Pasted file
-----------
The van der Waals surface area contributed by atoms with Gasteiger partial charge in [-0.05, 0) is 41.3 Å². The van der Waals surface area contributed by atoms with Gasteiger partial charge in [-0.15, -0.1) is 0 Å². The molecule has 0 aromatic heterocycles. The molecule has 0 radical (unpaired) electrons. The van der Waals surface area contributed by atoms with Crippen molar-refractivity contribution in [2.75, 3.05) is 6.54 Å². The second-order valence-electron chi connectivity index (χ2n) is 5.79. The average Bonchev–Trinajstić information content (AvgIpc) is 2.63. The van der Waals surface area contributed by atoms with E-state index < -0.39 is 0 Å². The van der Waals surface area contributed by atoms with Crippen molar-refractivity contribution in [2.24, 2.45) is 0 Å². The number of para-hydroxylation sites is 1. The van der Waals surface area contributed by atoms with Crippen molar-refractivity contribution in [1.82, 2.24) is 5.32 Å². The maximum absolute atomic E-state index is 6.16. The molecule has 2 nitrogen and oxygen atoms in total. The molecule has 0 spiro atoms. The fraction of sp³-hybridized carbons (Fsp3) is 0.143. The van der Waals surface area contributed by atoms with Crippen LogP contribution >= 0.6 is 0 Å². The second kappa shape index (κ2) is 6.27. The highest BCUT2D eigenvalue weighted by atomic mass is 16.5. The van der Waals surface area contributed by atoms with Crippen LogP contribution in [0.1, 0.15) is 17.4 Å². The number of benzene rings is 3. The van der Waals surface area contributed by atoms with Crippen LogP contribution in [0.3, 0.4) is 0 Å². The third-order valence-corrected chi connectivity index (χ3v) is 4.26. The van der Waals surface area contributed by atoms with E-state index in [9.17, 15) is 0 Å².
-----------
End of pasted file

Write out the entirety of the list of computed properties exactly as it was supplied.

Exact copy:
The van der Waals surface area contributed by atoms with Gasteiger partial charge in [-0.05, 0) is 41.3 Å². The van der Waals surface area contributed by atoms with Gasteiger partial charge in [-0.15, -0.1) is 0 Å². The molecule has 0 aromatic heterocycles. The molecule has 0 radical (unpaired) electrons. The van der Waals surface area contributed by atoms with Crippen molar-refractivity contribution in [2.75, 3.05) is 6.54 Å². The second-order valence-electron chi connectivity index (χ2n) is 5.79. The average Bonchev–Trinajstić information content (AvgIpc) is 2.63. The van der Waals surface area contributed by atoms with E-state index < -0.39 is 0 Å². The van der Waals surface area contributed by atoms with Crippen molar-refractivity contribution in [2.24, 2.45) is 0 Å². The number of para-hydroxylation sites is 1. The van der Waals surface area contributed by atoms with Crippen molar-refractivity contribution in [1.82, 2.24) is 5.32 Å². The maximum absolute atomic E-state index is 6.16. The molecule has 2 nitrogen and oxygen atoms in total. The molecule has 0 spiro atoms. The fraction of sp³-hybridized carbons (Fsp3) is 0.143. The van der Waals surface area contributed by atoms with Crippen LogP contribution >= 0.6 is 0 Å². The second kappa shape index (κ2) is 6.27. The highest BCUT2D eigenvalue weighted by atomic mass is 16.5. The van der Waals surface area contributed by atoms with Crippen LogP contribution in [0.1, 0.15) is 17.4 Å². The number of benzene rings is 3. The van der Waals surface area contributed by atoms with Crippen LogP contribution in [0.3, 0.4) is 0 Å². The third-order valence-corrected chi connectivity index (χ3v) is 4.26. The van der Waals surface area contributed by atoms with E-state index in [9.17, 15) is 0 Å².